hypocrisy

All posts tagged hypocrisy

A Stone’s Throw Away from Judging My Neighbor

Published July 22, 2017 by Dawn

“Judge not, lest ye be judged” (Matt. 7:1)

It’s the newest hot-button issue. The world loves this verse. Heck, so does the church. We’re throwing it around as a means to fend off anyone who wants to talk about morality because as a society, we’ve decided morality is so last century. I’ve been praying about this one for a while, because there are some scriptures in the Bible that seemingly contradict this one, and we’re all a little confused.

Because this is such a delicate issue, the authority of scripture is the basis of all commentary presented, and I hope this blog reads more like an expose. I also hope you understand that I have spent hours researching scripture and praying over this. I don’t claim to know it all, just want to present the scriptures and I pray the Holy Spirit leads you to the truth of God’s Will.

Let’s just begin here, with Matthew 7:1-5. I’m going to use the NIV text for ease of reading. “Do not judge, or you too will be judged. For in the same way you judge others, you will be judged, and with the measure you use it will be measured to you. Why do you look at the speck of sawdust in your brother’s eye and pay no attention to the plank in your own eye? How can you say to your brother, ‘Let me take the speck out of your eye,’ when all the time there is a plank in your own eye? You hypocrite, first take the plank out of your own eye, and then you will see clearly to remove the speck out of your brother’s eye.”

Ok, we have the topic of judging, alongside the topic of hypocrisy. This is a great place to start! Most of the time, this text is quoted in part. In effect, “Don’t judge me. The Bible says that.” But look further and you will notice that in differentiating between your plank and your brother’s speck, Jesus is referring to one thing: seeing your own sin. Christians should be introspective about sin before they discuss it out loud. They should know their own sin and then deal with it. To paraphrase, “take care of your sin first.” Christians should not speak of sin if they don’t have a healthy prayer life involving repentance. If we don’t know our own spiritual depravity, we shouldn’t try to help anyone else. When you come to know the depravity of humanity and what you are capable of, you can approach the topic of sin from a place of humility. Humility is so important, especially when discussing sin with unbelievers. When we have a nonexistent or weak relationship with Christ, we cannot help others understand topics such as repentance, forgiveness, and grace. There is no salvation from sin without these.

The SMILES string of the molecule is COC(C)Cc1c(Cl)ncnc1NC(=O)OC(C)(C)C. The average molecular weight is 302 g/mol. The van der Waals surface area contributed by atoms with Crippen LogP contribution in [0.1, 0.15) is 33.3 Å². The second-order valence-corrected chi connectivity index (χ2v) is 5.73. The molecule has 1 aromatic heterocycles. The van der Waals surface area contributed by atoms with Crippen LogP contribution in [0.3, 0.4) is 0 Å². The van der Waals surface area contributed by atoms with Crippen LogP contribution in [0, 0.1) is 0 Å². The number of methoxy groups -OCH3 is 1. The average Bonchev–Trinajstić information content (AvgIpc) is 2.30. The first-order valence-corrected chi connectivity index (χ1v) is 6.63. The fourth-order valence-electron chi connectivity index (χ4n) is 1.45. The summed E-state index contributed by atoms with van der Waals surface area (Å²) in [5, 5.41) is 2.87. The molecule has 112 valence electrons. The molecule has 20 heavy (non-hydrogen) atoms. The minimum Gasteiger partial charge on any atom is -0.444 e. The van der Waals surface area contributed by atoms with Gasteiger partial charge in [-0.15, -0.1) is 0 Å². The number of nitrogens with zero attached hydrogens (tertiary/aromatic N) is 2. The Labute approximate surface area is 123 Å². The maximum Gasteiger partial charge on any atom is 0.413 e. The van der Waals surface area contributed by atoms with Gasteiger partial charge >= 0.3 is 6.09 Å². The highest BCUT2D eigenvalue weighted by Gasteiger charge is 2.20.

But Jesus doesn’t stop there. He says “deal with your sin first, then help your brother.” This is where things can get a little uncomfortable. Because we are called to talk about sin … no one likes that truth. For a more in-depth understanding of what Jesus meant, let’s follow Him to the scene of another group of church members discussing someone’s sin.

It’s important to understand, however, that the same Jesus who said, “Judge not, lest ye be judged” also said, “Go and sin no more.” Let’s take a look at John 8:2-11:

“At dawn he appeared in the temple courts, where all the people gathered around him, and he sat down to teach them. The teachers of the law and the Pharisees brought in a woman caught in the act of adultery. They made her stand before the group and said to Jesus, ‘Teacher, this woman was caught in the act of adultery. In the law, Moses commanded us to stone such women. Now, what do you say?’ They were using this question as a trap, in order to have a basis for accusing him.

“But Jesus bent down and started to write on the ground with his finger. When they kept on questioning him, he straightened up and said to them, ‘Let any one of you who is without sin be the first to throw a stone at her.’

”Again, he stooped down and wrote on the ground. At this, those who heard began to go away, one at a time, the older ones first, until only Jesus was left, with the woman still standing there. Jesus straightened up and asked her, ‘Woman, where are they? Has no one condemned you?’

“’No one, sir,’ she said

“’Then neither do I condemn you,’ Jesus declared. ‘Go now and leave your life of sin.’”

Ok, that’s a lot to digest so let’s take it in a little slower. It starts with the representatives of the church, those specifically entrusted to carry the Word of God to the world … the Pharisees.

Ouch, church.

They caught her in the act and decided something had to be done. According to the law, they would have been justified in stoning her. They were zealous for God, and loved righteousness. In this, they weren’t wrong. But when they picked up the stones, the true motives of their hearts were revealed. They didn’t want to redeem her from her sin. They wanted to punish her for it.

We still do this. I shake my head at Christians every day on social media who, zealous for God, only quote the law and lambast the transgressions of everyone who is not in line with it. Jesus dealt with the Pharisees by again pointing out their hypocrisy. He encourages them to take a hard look at their own lives. It’s a humbling thing, to be sure! The bottom line is this: we cannot talk to the world about sin if we do not have an understanding of our own sinful nature apart from the saving grace of Jesus. Because one thing the world is not wrong about is that we Christians also sin! What separates us from the world is not our purity, it’s our repentance. If we aren’t repentant, we are not pure!